THE ROLE OF INTESTINAL MICROBIOTE IN NEUROMUSCULAR DISEASES
IN PARALIZED DOGS
GHEORGHE GIURGIU1, MANOLE COJOCARU2
1Deniplant-Aide Sante Medical Center, Biomedicine, Bucharest, 012371, Romania
2Titu Maiorescu University, Faculty of Medicine, Bucharest, 031593, Romania
e-mail correspondence author: firstname.lastname@example.org
In order to be able to move, animals like man need the nervous and muscular system to function optimally. The brain, spine, nerves and muscles must work together. If there is a disturbance, the messages will not reach the destination and the animal will not be able to move. Depending on the location and extent of the neurological lesions, the dog may paralyze in whole or in part. Post-traumatic paralysis is a complex condition that requires proper treatment and thorough investigations to establish an accurate diagnosis. There are several conditions that can cause paralysis in the dog. The interaction between the health of the microbiome and that of the brain as well as the way in which the immune and neuronal cells communicate is studied. Intestinal cells affect the cells of the central nervous system in the brain. The intestinal-brain axis may influence various neurological disorders and it is possible that dysbiosis in the intestinal tract may lead to dysregulation of the transmission of nerve controls on the neuromuscular plate. By-products of microorganisms in the intestine, which appear as a result of tryptophan processing in the diet, can limit the level of inflammation in the brain by the influence they have on microglial cells. The current research focuses on the influence that the gut microbiota has on microglial cells and astrocytes that play an important role in the health of the central nervous system. To arrive at these observations, the authors examined how the gut microbiota and diet influence amelioration of paralysis in dogs. In conclusion, the link between the health of the microbiome and the health of the brain, shows how the microorganisms in the intestine influence the evolution of paralysis.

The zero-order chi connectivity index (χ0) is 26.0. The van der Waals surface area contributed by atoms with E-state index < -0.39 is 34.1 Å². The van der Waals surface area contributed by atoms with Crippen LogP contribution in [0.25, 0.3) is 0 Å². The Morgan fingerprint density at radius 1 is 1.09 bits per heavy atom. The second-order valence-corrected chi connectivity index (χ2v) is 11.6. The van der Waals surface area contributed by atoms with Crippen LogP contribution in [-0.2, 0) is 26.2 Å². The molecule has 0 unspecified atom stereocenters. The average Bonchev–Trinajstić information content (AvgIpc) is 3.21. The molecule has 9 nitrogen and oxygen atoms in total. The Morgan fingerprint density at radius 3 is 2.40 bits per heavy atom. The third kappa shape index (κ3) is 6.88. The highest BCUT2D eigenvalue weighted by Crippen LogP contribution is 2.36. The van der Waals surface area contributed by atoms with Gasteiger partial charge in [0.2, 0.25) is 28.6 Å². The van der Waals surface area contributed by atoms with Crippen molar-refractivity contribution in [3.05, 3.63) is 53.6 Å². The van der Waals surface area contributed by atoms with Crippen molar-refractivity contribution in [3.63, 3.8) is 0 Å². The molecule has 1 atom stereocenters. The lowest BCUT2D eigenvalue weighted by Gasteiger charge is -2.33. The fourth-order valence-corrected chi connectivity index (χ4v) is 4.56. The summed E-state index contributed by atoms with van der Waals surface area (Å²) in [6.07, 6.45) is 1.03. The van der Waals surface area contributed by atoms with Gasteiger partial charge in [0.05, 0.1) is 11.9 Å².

Keywords: microbiome, intestinal dysbiosis, neuroimmunomodulation, paralysis, dog